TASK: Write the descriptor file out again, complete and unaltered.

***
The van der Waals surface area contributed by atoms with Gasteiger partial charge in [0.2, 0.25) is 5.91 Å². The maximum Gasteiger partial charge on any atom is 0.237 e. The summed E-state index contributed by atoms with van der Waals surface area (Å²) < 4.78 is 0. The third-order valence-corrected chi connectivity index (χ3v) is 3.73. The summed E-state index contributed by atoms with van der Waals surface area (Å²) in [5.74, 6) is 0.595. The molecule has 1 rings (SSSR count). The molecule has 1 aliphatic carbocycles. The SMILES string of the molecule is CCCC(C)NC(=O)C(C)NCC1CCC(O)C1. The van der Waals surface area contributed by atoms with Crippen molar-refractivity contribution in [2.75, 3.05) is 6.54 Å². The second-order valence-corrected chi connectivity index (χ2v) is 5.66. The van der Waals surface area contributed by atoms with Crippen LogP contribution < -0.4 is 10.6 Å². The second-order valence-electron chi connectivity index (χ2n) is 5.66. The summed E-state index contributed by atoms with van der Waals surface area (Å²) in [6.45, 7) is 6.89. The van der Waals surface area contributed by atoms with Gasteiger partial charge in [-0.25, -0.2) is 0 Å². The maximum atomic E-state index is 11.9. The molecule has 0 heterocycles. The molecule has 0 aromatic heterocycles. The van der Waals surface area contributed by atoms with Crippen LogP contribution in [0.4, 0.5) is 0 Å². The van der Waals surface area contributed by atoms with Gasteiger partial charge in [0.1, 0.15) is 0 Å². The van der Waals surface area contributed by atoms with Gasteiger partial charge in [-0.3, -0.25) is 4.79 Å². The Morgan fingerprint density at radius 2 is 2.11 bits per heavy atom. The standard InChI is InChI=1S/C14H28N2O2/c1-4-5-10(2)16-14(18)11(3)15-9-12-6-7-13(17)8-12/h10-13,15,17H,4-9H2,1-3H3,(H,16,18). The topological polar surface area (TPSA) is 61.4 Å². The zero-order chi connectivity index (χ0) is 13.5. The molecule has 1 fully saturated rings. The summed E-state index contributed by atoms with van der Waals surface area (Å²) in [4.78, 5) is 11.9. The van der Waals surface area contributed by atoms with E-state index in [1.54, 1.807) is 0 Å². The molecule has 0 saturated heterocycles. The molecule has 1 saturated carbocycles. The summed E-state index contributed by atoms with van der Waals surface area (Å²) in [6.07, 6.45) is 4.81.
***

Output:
The van der Waals surface area contributed by atoms with Gasteiger partial charge in [0.2, 0.25) is 5.91 Å². The maximum Gasteiger partial charge on any atom is 0.237 e. The summed E-state index contributed by atoms with van der Waals surface area (Å²) < 4.78 is 0. The third-order valence-corrected chi connectivity index (χ3v) is 3.73. The summed E-state index contributed by atoms with van der Waals surface area (Å²) in [5.74, 6) is 0.595. The molecule has 1 rings (SSSR count). The molecule has 1 aliphatic carbocycles. The SMILES string of the molecule is CCCC(C)NC(=O)C(C)NCC1CCC(O)C1. The van der Waals surface area contributed by atoms with Crippen molar-refractivity contribution in [2.75, 3.05) is 6.54 Å². The second-order valence-corrected chi connectivity index (χ2v) is 5.66. The van der Waals surface area contributed by atoms with Crippen LogP contribution < -0.4 is 10.6 Å². The second-order valence-electron chi connectivity index (χ2n) is 5.66. The summed E-state index contributed by atoms with van der Waals surface area (Å²) in [6.45, 7) is 6.89. The van der Waals surface area contributed by atoms with Gasteiger partial charge in [-0.25, -0.2) is 0 Å². The maximum atomic E-state index is 11.9. The molecule has 0 heterocycles. The molecule has 0 aromatic heterocycles. The van der Waals surface area contributed by atoms with Crippen LogP contribution in [0.4, 0.5) is 0 Å². The van der Waals surface area contributed by atoms with Gasteiger partial charge in [0.1, 0.15) is 0 Å². The van der Waals surface area contributed by atoms with Gasteiger partial charge in [-0.3, -0.25) is 4.79 Å². The Morgan fingerprint density at radius 2 is 2.11 bits per heavy atom. The standard InChI is InChI=1S/C14H28N2O2/c1-4-5-10(2)16-14(18)11(3)15-9-12-6-7-13(17)8-12/h10-13,15,17H,4-9H2,1-3H3,(H,16,18). The topological polar surface area (TPSA) is 61.4 Å². The zero-order chi connectivity index (χ0) is 13.5. The molecule has 1 fully saturated rings. The summed E-state index contributed by atoms with van der Waals surface area (Å²) in [4.78, 5) is 11.9. The van der Waals surface area contributed by atoms with E-state index in [1.54, 1.807) is 0 Å². The molecule has 0 saturated heterocycles. The molecule has 1 saturated carbocycles. The summed E-state index contributed by atoms with van der Waals surface area (Å²) in [6.07, 6.45) is 4.81.